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How Biden Should Respond to the Human Rights Crisis in Xinjiang

The US has to address the ongoing cultural genocide in Xinjiang. Here are three ways to start.

Words: Michael Clarke
Pictures: Simon Sun

The Xinjiang Uyghur Autonomous Region (XUAR) is the site of the largest mass repression of an ethnic and/or religious minority in the world today. Since 2016, researchers estimate that at least one million people have been detained without trial in the XUAR. In the detention centers — framed by Beijing as “transformation through re-education” centers — individuals are subjected to deeply invasive forms of surveillance and psychological stress as they are forced to abandon their native language, religious beliefs and cultural practices and to endure forms of forced labor. Outside of the detention centers, more than 10 million Turkic Muslim minorities in the region exist in a carceral state where they are subjected to a dense network of hi-tech surveillance systems, checkpoints, and interpersonal monitoring which severely limit all forms of personal freedom.

The Trump administration had undertaken a number of measures in response to these developments, including passing the US Uyghur Human Rights Policy Act. Additionally, former Secretary Mike Pompeo declared that he believed “genocide” was being committed. New Secretary of State Anthony Blinken has indicated that the Biden administration shares this assessment and intends to hold Beijing to account for its actions in Xinjiang. The challenge for the incoming administration, and for the international community more broadly, is to determine the most effective means of doing so. Three measures should be prioritized by the new administration in this regard.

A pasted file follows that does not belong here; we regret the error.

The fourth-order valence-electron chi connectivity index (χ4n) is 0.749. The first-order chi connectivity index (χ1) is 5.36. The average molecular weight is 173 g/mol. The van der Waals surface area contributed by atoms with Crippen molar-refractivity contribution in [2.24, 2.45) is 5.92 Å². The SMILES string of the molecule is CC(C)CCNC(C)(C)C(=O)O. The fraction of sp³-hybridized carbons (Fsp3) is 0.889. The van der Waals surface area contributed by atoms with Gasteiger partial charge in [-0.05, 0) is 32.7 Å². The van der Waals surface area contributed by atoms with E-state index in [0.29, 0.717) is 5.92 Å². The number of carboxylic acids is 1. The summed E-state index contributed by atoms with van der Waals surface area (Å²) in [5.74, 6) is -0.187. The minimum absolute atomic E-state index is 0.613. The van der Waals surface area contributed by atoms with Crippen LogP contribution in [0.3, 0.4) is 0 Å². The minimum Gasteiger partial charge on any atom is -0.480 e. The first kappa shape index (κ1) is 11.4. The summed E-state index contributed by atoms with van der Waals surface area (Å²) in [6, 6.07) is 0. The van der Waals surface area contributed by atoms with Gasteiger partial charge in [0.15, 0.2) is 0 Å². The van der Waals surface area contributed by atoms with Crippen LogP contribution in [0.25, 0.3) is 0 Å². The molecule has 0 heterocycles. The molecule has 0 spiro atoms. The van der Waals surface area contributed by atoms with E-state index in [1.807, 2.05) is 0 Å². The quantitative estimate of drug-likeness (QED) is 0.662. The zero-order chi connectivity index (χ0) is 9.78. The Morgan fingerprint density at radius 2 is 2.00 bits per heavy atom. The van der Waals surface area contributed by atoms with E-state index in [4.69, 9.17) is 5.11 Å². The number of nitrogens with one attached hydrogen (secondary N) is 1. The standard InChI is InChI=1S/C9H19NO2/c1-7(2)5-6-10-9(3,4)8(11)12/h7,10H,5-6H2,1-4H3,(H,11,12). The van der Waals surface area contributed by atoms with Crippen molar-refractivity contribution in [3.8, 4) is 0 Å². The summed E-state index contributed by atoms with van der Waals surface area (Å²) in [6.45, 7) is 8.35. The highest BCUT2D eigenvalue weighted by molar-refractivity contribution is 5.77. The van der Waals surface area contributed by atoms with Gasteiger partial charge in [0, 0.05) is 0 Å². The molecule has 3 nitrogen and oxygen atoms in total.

One of the most significant questions stemming from Pompeo and Blinken’s comments concerns the definition of the acts committed by Beijing in XUAR. Both Pompeo and Blinken explicitly asserted that China’s actions constitute genocide. The use of genocide here, however, conjuring as it does visions of the Nazi gas chambers and the attempted physical elimination of an entire people, is problematic.

Testimony from detention center survivors detail systematic physical and psychological coercion and torture of Uyghur and other Turkic Muslim minorities, including rape and sexual abuse.

The United Nations (UN) Convention on the Prevention and Punishment of the Crime of Genocide (1948) defines genocide as acts “committed with intent to destroy, in whole or in part, a national, ethnical, racial or religious group.” There is a growing body of evidence suggesting that Chinese government actions in XUAR are consistent with key elements of the UN’s definition of genocide. Testimony from detention center survivors detail systematic physical and psychological coercion and torture of Uyghur and other Turkic Muslim minorities, including rape and sexual abuse. Enforced family separations and intrusive birth control — including forced sterilizations of Uyghur women — as well as targeted repression of Uyghur elites, and physical erasure of Uyghur religious and cultural sites have also been well-documented.